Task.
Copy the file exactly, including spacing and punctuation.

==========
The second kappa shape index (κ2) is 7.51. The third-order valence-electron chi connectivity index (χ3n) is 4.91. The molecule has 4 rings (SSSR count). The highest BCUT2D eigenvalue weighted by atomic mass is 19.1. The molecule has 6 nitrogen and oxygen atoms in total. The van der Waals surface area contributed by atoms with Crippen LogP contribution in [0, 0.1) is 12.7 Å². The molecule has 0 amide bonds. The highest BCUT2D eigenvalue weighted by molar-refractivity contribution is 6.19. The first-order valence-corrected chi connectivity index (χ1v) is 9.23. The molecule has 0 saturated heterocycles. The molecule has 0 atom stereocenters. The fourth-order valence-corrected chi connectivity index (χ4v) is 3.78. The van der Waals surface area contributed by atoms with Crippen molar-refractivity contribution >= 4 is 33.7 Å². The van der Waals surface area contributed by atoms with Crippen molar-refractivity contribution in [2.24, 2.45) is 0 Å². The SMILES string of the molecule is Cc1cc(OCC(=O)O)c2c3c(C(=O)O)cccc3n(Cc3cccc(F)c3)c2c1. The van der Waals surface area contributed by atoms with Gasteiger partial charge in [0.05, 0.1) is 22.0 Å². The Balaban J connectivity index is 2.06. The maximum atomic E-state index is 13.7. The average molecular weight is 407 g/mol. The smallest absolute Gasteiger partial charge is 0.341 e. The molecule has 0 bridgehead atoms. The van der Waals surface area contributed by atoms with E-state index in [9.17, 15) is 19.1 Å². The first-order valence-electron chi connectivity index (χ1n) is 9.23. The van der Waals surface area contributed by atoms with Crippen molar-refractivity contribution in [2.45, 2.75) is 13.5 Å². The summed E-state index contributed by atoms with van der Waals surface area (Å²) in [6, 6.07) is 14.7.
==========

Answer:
The second kappa shape index (κ2) is 7.51. The third-order valence-electron chi connectivity index (χ3n) is 4.91. The molecule has 4 rings (SSSR count). The highest BCUT2D eigenvalue weighted by atomic mass is 19.1. The molecule has 6 nitrogen and oxygen atoms in total. The van der Waals surface area contributed by atoms with Crippen LogP contribution in [0, 0.1) is 12.7 Å². The molecule has 0 amide bonds. The highest BCUT2D eigenvalue weighted by molar-refractivity contribution is 6.19. The first-order valence-corrected chi connectivity index (χ1v) is 9.23. The molecule has 0 saturated heterocycles. The molecule has 0 atom stereocenters. The fourth-order valence-corrected chi connectivity index (χ4v) is 3.78. The van der Waals surface area contributed by atoms with Crippen molar-refractivity contribution >= 4 is 33.7 Å². The van der Waals surface area contributed by atoms with Crippen molar-refractivity contribution in [2.24, 2.45) is 0 Å². The SMILES string of the molecule is Cc1cc(OCC(=O)O)c2c3c(C(=O)O)cccc3n(Cc3cccc(F)c3)c2c1. The van der Waals surface area contributed by atoms with Gasteiger partial charge in [0.05, 0.1) is 22.0 Å². The Balaban J connectivity index is 2.06. The maximum atomic E-state index is 13.7. The average molecular weight is 407 g/mol. The smallest absolute Gasteiger partial charge is 0.341 e. The molecule has 0 bridgehead atoms. The van der Waals surface area contributed by atoms with E-state index in [9.17, 15) is 19.1 Å². The first-order valence-electron chi connectivity index (χ1n) is 9.23. The van der Waals surface area contributed by atoms with Crippen molar-refractivity contribution in [2.45, 2.75) is 13.5 Å². The summed E-state index contributed by atoms with van der Waals surface area (Å²) in [6, 6.07) is 14.7.